The last post covered how a venture loan can provide additional cash runway. Venture debt can also act as an insurance policy. Take the example, again, of the company burning $0.5mm per month that raises $6.0mm to fund 12 months of runway. It needs to hit a milestone (such as product development or securing contracts from three key enterprise customers) before the 12 month point to get step up in valuation.
The burn is based on a revenue/bookings assumption through the funding period. If one of two quarters of bookings/revenue are soft the company could find its 12 month cash runway drop to 9 months.
The insurance aspect of a venture loan can help here.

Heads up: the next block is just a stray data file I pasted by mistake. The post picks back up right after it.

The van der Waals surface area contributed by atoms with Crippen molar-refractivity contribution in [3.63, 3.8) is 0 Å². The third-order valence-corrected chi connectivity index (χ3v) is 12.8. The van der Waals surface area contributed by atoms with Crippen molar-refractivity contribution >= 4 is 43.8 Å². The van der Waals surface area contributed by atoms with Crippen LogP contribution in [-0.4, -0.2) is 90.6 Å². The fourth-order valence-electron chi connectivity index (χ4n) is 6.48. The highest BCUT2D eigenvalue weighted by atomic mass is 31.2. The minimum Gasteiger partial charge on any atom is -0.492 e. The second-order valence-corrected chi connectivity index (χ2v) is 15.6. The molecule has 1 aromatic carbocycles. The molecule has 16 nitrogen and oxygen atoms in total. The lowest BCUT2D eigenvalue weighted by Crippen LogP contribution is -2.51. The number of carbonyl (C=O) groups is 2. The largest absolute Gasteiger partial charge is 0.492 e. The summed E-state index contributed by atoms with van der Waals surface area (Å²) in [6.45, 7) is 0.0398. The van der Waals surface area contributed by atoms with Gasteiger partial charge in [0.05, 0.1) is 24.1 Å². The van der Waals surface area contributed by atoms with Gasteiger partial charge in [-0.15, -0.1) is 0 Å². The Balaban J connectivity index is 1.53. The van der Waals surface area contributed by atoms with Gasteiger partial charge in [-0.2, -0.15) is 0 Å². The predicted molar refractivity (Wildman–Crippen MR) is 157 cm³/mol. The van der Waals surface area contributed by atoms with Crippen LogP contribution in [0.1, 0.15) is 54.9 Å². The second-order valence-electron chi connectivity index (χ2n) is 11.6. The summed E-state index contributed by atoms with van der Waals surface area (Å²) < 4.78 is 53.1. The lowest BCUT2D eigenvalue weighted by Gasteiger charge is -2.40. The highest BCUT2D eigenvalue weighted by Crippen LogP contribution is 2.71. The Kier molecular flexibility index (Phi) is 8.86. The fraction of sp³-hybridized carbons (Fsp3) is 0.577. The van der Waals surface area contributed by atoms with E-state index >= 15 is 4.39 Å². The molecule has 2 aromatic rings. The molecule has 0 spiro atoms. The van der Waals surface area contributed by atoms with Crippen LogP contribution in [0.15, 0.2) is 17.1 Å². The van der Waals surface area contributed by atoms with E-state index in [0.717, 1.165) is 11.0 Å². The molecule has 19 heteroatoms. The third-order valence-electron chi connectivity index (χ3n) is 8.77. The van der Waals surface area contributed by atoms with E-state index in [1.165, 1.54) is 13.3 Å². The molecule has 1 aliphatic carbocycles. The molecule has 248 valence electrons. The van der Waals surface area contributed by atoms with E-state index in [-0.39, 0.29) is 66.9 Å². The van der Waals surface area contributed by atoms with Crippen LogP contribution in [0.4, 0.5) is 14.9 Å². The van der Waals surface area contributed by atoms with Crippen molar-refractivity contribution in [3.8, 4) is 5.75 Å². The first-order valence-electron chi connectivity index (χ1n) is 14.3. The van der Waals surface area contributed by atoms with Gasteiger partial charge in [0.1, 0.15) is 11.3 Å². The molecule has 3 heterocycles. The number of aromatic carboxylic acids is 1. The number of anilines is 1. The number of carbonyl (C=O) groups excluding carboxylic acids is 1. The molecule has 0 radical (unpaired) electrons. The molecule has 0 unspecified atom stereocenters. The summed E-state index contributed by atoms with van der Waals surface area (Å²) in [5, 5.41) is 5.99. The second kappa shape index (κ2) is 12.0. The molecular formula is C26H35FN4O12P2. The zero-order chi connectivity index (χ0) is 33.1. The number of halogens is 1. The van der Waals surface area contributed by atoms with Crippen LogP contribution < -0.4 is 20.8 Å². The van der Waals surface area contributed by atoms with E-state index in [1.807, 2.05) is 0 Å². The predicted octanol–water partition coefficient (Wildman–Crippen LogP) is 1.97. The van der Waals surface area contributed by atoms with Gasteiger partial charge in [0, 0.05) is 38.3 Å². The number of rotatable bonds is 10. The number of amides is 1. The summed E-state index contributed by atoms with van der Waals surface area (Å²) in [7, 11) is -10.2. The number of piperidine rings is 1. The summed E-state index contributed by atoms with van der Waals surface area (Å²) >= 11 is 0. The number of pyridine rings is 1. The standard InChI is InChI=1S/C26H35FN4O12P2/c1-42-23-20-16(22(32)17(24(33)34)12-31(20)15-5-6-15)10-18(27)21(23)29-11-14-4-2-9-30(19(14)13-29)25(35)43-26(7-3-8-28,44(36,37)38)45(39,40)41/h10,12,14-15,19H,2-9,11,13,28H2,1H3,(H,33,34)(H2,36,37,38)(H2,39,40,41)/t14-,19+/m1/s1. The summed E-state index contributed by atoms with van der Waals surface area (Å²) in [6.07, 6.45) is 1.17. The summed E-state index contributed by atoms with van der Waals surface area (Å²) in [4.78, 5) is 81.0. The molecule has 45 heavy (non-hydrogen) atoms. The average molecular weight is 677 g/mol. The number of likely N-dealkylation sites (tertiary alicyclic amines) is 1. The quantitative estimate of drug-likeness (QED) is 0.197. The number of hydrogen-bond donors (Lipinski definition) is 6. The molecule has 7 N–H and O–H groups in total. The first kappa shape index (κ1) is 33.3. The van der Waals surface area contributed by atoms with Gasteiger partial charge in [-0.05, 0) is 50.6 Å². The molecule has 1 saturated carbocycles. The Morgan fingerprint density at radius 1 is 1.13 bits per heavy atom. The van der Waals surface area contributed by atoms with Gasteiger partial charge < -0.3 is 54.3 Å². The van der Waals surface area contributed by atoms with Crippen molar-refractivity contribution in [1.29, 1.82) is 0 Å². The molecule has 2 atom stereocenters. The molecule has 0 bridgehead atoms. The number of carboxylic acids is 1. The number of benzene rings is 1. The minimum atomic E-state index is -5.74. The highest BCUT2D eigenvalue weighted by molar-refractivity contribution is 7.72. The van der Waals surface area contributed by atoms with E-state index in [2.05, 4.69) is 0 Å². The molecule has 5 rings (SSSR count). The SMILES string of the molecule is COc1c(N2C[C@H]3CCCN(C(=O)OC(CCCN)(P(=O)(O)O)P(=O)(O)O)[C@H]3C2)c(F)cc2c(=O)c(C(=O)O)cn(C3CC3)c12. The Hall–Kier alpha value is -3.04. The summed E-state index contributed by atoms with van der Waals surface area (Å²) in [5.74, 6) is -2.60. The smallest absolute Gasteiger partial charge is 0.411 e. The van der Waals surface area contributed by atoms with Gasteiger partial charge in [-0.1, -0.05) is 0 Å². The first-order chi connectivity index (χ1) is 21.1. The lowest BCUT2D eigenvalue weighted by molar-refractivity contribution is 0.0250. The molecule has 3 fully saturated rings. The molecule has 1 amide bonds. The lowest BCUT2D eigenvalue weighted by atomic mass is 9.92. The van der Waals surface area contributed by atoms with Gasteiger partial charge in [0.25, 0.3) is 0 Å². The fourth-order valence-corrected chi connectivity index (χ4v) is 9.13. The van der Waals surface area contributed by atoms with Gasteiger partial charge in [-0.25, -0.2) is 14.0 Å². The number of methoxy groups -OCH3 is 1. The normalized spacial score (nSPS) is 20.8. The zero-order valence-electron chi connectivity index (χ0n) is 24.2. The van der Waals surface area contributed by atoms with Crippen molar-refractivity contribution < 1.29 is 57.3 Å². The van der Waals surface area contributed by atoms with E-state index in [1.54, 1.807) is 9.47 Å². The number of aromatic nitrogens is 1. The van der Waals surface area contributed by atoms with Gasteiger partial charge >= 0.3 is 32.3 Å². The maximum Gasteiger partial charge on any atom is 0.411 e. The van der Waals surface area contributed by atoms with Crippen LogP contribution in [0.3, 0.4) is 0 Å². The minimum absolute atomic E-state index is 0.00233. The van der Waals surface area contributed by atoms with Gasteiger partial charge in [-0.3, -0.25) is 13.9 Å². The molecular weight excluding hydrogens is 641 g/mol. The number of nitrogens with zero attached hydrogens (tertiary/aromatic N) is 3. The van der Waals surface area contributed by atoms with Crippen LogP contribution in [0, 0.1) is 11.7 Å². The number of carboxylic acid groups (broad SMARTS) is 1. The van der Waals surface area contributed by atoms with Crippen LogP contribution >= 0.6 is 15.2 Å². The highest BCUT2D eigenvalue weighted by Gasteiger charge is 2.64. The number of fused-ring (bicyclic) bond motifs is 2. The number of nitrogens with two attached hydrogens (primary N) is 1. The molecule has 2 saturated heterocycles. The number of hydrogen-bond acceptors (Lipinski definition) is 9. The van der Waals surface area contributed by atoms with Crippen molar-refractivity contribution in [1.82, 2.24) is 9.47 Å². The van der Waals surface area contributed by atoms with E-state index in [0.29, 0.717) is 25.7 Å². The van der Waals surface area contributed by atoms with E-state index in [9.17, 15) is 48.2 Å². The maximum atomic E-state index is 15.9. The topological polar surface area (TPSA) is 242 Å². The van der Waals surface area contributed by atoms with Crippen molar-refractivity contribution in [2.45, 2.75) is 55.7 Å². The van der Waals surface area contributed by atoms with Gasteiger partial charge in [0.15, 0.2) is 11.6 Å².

A venture loan typically has no financial covenants. This allows the company to operate knowing the borrowed cash is there to spend until the next fund raising.
Taking a venture loan at the time of the equity round gives the company comfort that it will have enough operating cash to get through a period of soft bookings. In this case, the original plan for 12 months of cash runway is protected by taking the venture loan.
If there aren't any bookings hiccups the company will have more than 12 months of runway which is always welcome.